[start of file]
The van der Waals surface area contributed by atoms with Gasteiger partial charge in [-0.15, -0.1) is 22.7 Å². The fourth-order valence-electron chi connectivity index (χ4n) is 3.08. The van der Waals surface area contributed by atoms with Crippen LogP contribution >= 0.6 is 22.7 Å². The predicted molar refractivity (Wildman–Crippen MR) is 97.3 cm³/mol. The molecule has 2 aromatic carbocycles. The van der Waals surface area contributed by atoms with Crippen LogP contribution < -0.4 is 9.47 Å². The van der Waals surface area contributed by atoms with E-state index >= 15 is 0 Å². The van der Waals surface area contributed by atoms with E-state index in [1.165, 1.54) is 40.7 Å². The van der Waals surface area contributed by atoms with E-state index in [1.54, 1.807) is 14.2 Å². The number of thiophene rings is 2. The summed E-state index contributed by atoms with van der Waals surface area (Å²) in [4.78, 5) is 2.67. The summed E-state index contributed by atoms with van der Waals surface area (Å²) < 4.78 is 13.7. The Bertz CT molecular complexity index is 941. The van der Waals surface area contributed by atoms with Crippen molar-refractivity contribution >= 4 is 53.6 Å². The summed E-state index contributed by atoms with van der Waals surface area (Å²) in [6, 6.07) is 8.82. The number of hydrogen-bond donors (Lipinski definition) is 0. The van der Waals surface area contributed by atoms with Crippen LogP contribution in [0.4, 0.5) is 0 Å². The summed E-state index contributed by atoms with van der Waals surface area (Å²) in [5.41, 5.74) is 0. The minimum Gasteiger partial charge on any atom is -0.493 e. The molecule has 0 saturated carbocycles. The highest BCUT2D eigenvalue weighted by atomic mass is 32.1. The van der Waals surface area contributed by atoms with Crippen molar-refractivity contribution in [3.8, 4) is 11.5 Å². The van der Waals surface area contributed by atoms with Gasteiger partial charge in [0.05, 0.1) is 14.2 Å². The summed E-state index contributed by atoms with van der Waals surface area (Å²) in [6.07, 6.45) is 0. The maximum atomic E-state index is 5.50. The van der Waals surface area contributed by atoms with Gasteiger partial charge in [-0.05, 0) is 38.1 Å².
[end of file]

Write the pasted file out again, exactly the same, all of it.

The van der Waals surface area contributed by atoms with Gasteiger partial charge in [-0.15, -0.1) is 22.7 Å². The fourth-order valence-electron chi connectivity index (χ4n) is 3.08. The van der Waals surface area contributed by atoms with Crippen LogP contribution >= 0.6 is 22.7 Å². The predicted molar refractivity (Wildman–Crippen MR) is 97.3 cm³/mol. The molecule has 2 aromatic carbocycles. The van der Waals surface area contributed by atoms with Crippen LogP contribution < -0.4 is 9.47 Å². The van der Waals surface area contributed by atoms with E-state index >= 15 is 0 Å². The van der Waals surface area contributed by atoms with E-state index in [1.165, 1.54) is 40.7 Å². The van der Waals surface area contributed by atoms with E-state index in [1.54, 1.807) is 14.2 Å². The number of thiophene rings is 2. The summed E-state index contributed by atoms with van der Waals surface area (Å²) in [4.78, 5) is 2.67. The summed E-state index contributed by atoms with van der Waals surface area (Å²) < 4.78 is 13.7. The Bertz CT molecular complexity index is 941. The van der Waals surface area contributed by atoms with Crippen molar-refractivity contribution >= 4 is 53.6 Å². The summed E-state index contributed by atoms with van der Waals surface area (Å²) in [6, 6.07) is 8.82. The number of hydrogen-bond donors (Lipinski definition) is 0. The van der Waals surface area contributed by atoms with Crippen LogP contribution in [0.4, 0.5) is 0 Å². The summed E-state index contributed by atoms with van der Waals surface area (Å²) in [5.41, 5.74) is 0. The minimum Gasteiger partial charge on any atom is -0.493 e. The molecule has 0 saturated carbocycles. The highest BCUT2D eigenvalue weighted by atomic mass is 32.1. The van der Waals surface area contributed by atoms with Crippen molar-refractivity contribution in [3.8, 4) is 11.5 Å². The van der Waals surface area contributed by atoms with Gasteiger partial charge in [0.05, 0.1) is 14.2 Å². The summed E-state index contributed by atoms with van der Waals surface area (Å²) in [6.07, 6.45) is 0. The maximum atomic E-state index is 5.50. The van der Waals surface area contributed by atoms with Gasteiger partial charge in [-0.05, 0) is 38.1 Å².